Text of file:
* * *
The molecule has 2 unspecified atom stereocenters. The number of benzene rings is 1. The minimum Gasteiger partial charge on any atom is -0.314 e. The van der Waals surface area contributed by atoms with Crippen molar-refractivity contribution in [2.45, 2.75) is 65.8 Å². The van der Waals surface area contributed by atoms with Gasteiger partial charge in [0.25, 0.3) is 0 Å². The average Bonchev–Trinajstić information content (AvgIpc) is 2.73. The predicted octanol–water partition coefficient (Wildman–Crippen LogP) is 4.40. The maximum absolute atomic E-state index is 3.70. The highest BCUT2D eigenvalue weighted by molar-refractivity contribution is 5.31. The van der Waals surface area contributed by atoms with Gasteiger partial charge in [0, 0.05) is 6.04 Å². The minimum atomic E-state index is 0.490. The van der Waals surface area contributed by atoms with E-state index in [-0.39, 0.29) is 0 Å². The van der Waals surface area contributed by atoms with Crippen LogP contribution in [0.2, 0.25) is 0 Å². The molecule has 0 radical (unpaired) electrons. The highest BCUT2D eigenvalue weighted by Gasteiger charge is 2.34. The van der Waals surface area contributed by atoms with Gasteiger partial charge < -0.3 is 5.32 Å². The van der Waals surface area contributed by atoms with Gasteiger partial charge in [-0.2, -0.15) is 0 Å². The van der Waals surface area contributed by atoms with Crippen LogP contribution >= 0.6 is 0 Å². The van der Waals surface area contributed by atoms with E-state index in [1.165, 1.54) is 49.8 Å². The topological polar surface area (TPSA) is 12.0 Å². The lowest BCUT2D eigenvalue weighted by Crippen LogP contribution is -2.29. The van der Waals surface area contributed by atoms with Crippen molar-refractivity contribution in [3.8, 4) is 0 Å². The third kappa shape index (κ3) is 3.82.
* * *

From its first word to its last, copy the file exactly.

The molecule has 2 unspecified atom stereocenters. The number of benzene rings is 1. The minimum Gasteiger partial charge on any atom is -0.314 e. The van der Waals surface area contributed by atoms with Crippen molar-refractivity contribution in [2.45, 2.75) is 65.8 Å². The van der Waals surface area contributed by atoms with Gasteiger partial charge in [0.25, 0.3) is 0 Å². The average Bonchev–Trinajstić information content (AvgIpc) is 2.73. The predicted octanol–water partition coefficient (Wildman–Crippen LogP) is 4.40. The maximum absolute atomic E-state index is 3.70. The highest BCUT2D eigenvalue weighted by molar-refractivity contribution is 5.31. The van der Waals surface area contributed by atoms with Gasteiger partial charge in [0, 0.05) is 6.04 Å². The minimum atomic E-state index is 0.490. The van der Waals surface area contributed by atoms with E-state index in [-0.39, 0.29) is 0 Å². The van der Waals surface area contributed by atoms with Crippen LogP contribution in [0.2, 0.25) is 0 Å². The molecule has 0 radical (unpaired) electrons. The highest BCUT2D eigenvalue weighted by Gasteiger charge is 2.34. The van der Waals surface area contributed by atoms with Gasteiger partial charge < -0.3 is 5.32 Å². The van der Waals surface area contributed by atoms with Gasteiger partial charge in [-0.2, -0.15) is 0 Å². The van der Waals surface area contributed by atoms with Crippen LogP contribution >= 0.6 is 0 Å². The van der Waals surface area contributed by atoms with E-state index in [1.165, 1.54) is 49.8 Å². The topological polar surface area (TPSA) is 12.0 Å². The lowest BCUT2D eigenvalue weighted by Crippen LogP contribution is -2.29. The van der Waals surface area contributed by atoms with Crippen molar-refractivity contribution in [3.8, 4) is 0 Å². The third kappa shape index (κ3) is 3.82.